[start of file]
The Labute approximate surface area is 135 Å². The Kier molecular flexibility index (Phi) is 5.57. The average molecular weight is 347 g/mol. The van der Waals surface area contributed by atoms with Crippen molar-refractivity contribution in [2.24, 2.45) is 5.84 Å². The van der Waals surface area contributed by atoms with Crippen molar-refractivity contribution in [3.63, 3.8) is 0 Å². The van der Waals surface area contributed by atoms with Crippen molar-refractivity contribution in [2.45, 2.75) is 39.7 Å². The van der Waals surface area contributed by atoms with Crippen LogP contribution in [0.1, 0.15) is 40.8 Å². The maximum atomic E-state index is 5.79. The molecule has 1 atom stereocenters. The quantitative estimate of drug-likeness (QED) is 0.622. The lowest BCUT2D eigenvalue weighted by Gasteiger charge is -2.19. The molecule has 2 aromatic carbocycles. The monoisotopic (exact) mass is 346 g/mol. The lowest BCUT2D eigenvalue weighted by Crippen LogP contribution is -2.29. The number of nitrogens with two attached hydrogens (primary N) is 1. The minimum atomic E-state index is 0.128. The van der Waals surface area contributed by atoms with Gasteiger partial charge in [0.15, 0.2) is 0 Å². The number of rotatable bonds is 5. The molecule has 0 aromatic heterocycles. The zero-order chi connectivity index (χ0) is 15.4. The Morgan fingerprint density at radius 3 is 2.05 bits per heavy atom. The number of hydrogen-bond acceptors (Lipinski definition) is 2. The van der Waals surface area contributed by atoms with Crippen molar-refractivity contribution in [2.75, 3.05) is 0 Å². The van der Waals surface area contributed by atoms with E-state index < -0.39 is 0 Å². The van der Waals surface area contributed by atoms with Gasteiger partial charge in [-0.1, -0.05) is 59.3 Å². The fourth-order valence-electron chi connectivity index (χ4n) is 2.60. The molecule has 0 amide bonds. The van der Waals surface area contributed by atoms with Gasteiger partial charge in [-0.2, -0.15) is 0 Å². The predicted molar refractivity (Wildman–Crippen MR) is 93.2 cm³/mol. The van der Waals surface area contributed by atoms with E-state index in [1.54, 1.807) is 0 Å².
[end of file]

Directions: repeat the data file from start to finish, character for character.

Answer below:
The Labute approximate surface area is 135 Å². The Kier molecular flexibility index (Phi) is 5.57. The average molecular weight is 347 g/mol. The van der Waals surface area contributed by atoms with Crippen molar-refractivity contribution in [2.24, 2.45) is 5.84 Å². The van der Waals surface area contributed by atoms with Crippen molar-refractivity contribution in [3.63, 3.8) is 0 Å². The van der Waals surface area contributed by atoms with Crippen molar-refractivity contribution in [2.45, 2.75) is 39.7 Å². The van der Waals surface area contributed by atoms with Crippen LogP contribution in [0.1, 0.15) is 40.8 Å². The maximum atomic E-state index is 5.79. The molecule has 1 atom stereocenters. The quantitative estimate of drug-likeness (QED) is 0.622. The lowest BCUT2D eigenvalue weighted by Gasteiger charge is -2.19. The molecule has 2 aromatic carbocycles. The monoisotopic (exact) mass is 346 g/mol. The lowest BCUT2D eigenvalue weighted by Crippen LogP contribution is -2.29. The number of nitrogens with two attached hydrogens (primary N) is 1. The minimum atomic E-state index is 0.128. The van der Waals surface area contributed by atoms with Gasteiger partial charge in [0.15, 0.2) is 0 Å². The number of rotatable bonds is 5. The molecule has 0 aromatic heterocycles. The zero-order chi connectivity index (χ0) is 15.4. The Morgan fingerprint density at radius 3 is 2.05 bits per heavy atom. The number of hydrogen-bond acceptors (Lipinski definition) is 2. The van der Waals surface area contributed by atoms with Crippen molar-refractivity contribution in [2.75, 3.05) is 0 Å². The van der Waals surface area contributed by atoms with E-state index < -0.39 is 0 Å². The van der Waals surface area contributed by atoms with Gasteiger partial charge in [-0.1, -0.05) is 59.3 Å². The fourth-order valence-electron chi connectivity index (χ4n) is 2.60. The molecule has 0 amide bonds. The van der Waals surface area contributed by atoms with Gasteiger partial charge in [-0.2, -0.15) is 0 Å². The predicted molar refractivity (Wildman–Crippen MR) is 93.2 cm³/mol. The van der Waals surface area contributed by atoms with E-state index in [1.54, 1.807) is 0 Å².